University of Washington Builds to Last

University of Washington is not taking anything, or anyone, for granted. We spoke with Liz Gignilliat, the Recycling Manager at the university about how their university consistently plans success by keeping communication and connection open between everyone involved in making the recycling program work.

Custodian checks out new waste stations

To start, the recycling office keeps in close contact with all custodial teams whom they work with. The majority of buildings (academic, administrative and facilities) are serviced by custodial teams, who are in the same office as UW Recycling: the Building Services Department. Custodial teams have nearly 270 employees, while UW Recycling has about 12. However, they always make sure they’re on the same page.

UW Recycling prepares and provides the bins. Custodians service them, and UW Recycling Operations Crew empties the dumpsters once they’re full. It’s a constant chemistry that justifies being in the same department. The custodians’ goals are cleanliness, health safety, Gignilliat says, and while the recycling office wants those as well, they are also looking to reduce waste and increase compost & recycling. 

“We’re providing a safe environment and doing it in a green and sustainable way,” says Gene Woodard, Director of the Building Services Department in an interview with Healthy Green Schools & Colleges. “It’s the overall elevation this has for the people on my team that really makes me happy.”

But how do they make sure, on such a large campus (total enrollment of 47,554), that everything works in harmony?

Working Together

Within the Building Services department, UW Recycling meets with the waste collectors each day in the afternoon to discuss any issues that are coming up. Across campus, UW Recycling stays in contact with custodial managers of each area of campus, including those not serviced by the Building Services department (such as housing, athletics or the hospital). 

Before the pandemic, custodial groups in each area would meet in person to discuss issues, and if there was a waste related issue, custodial mangers would pass along the information directly to UW Recycling. If someone complains on campus, the issue is brought to UW Recycling and then it is discussed with custodial staff. In this way, feedback constantly flows between the different working groups on campus. Finally, if someone on campus wants more or less bins in a particular area, both UW Recycling and a custodial team member do a site visit together and make a decision on the request. 

Custodial manager demonstrating waste processes

However, UW has pioneered a program which brings this collaboration beyond simple services and convenience of their staff to their health.

With the support of the Safety & Health Investment Project (SHIP)- a grant paid for by the State of Washington’s Department of Labor & Industries, UW Environmental Health & Safety and the Building Services Department have been meeting with custodial staff for over 5 years to talk about the ergonomics of their jobs. A physician and other members of the ergonomics project survey custodians each week about primary tasks and which ones are uncomfortable or painful. The staff in these meetings test products like vacuums, mops and recycling bins for safety and convenience.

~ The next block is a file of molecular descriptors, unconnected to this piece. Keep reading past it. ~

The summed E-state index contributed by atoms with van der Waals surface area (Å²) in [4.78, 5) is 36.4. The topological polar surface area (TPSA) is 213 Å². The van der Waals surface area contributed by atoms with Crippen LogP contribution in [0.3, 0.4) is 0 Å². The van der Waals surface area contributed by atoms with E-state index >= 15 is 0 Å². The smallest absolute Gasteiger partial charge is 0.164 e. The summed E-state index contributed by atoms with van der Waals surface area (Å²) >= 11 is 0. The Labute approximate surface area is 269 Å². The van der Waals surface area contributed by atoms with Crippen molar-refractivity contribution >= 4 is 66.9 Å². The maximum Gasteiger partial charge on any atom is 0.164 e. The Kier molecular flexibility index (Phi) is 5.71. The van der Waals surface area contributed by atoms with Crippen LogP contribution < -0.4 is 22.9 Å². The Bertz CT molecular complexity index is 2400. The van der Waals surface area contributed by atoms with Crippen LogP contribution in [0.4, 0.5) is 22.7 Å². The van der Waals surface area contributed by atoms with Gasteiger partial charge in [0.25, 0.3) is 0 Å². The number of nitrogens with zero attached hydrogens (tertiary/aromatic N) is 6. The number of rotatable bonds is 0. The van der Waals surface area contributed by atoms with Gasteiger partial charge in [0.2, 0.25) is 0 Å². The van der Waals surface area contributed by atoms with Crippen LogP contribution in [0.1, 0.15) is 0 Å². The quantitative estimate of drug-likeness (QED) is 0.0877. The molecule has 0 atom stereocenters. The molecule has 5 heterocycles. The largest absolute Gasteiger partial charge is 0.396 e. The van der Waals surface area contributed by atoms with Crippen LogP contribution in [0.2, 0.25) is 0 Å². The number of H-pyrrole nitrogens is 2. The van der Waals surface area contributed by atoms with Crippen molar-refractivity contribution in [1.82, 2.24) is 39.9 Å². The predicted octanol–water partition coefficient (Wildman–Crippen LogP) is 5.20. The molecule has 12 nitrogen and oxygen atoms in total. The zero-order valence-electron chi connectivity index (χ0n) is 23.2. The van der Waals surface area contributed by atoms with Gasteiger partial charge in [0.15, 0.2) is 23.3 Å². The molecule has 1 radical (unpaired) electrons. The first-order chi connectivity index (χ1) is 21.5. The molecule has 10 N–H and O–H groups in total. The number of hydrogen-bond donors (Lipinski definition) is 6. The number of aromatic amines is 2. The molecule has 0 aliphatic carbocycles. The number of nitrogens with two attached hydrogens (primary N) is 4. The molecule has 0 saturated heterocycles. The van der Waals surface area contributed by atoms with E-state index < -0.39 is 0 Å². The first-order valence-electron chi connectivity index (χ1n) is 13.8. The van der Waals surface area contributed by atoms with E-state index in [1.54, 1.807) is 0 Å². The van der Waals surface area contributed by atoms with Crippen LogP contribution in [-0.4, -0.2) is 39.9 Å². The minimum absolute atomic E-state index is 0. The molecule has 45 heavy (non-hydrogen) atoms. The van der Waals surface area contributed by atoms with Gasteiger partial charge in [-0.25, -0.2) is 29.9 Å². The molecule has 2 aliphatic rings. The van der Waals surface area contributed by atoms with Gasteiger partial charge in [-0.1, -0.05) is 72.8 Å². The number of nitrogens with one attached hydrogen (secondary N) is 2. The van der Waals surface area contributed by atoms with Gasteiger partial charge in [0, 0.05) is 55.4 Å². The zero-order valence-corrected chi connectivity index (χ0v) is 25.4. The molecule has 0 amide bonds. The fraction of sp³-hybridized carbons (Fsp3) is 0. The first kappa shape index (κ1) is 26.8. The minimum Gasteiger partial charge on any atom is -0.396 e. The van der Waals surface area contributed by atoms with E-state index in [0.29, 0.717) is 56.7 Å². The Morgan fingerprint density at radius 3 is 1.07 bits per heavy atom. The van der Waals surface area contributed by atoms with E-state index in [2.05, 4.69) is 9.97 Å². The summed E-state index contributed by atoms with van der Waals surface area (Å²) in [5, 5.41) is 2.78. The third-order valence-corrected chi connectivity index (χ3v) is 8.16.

“It’s so helpful. There are so many things that if you haven’t done it a thousand times, you would not think about it,” says Gignilliat who uses the information to purchase the best tools and bins for the UW campus. “They prevent a lot of headaches on our side.”

MiniMax Program Shows Success

The MiniMax program is one of the premier examples of the harmony cultivated between UW Recycling, Building Services custodians and the rest of the campus community. 

The impetus for the program was the acquisition of a 22-story building which would serve as the main offices for the university. Named the UW Tower, the building has 510,546 square feet of floor space, and to service the space, custodians needed to come up with a more efficient way to collect waste. 

The MiniMax program focuses on switching deskside lined garbage bins with custodial service to small, unlined deskside trash and recycling bins without custodial service. One purpose of the program is to both force people to become aware of their waste by bringing their own waste to a central waste station, and another is to significantly cut down on labor time and energy. Without servicing each desk, custodians can focus on more important tasks such as making sure public spaces are clean and safe. 

“The MiniMax program is the perfect example of our goals being aligned with the custodial goals into a physical manifestation of a project” Gignilliat says.

Since its first implementation in 2008, the MiniMax program has spread across campus as a means of waste diversion and efficiency as a result of this collaboration between custodial staff and the UW Recycling office.

UW Custodial Participatory Ergonomics Meeting

From a recycling office perspective, Gignilliat sees the input of custodial staff as essential to her success on campus.

“By understanding how their jobs work, you’re sharing respect for them and showing how much you value their time and their work.” Gignilliat says and leaves other recycling managers with a heads-up: “If you’re not asking them ahead of time, you’re just going to have to do more work later!”

Written by Eric Halvarson

If you learned from this spotlight, make sure to register for next month’s webinar Essential Workers as Essential Voices: Operations & Custodians in Waste Program Planning and Implementation on August 19, 2-3:00pm EST 

For more information, contact Liz Gignilliat at Liz is also a board member with CURC!

To see Liz speak more on the MiniMax program, you can view a presentation from a CURC webinar in 2016 called “Office Settings”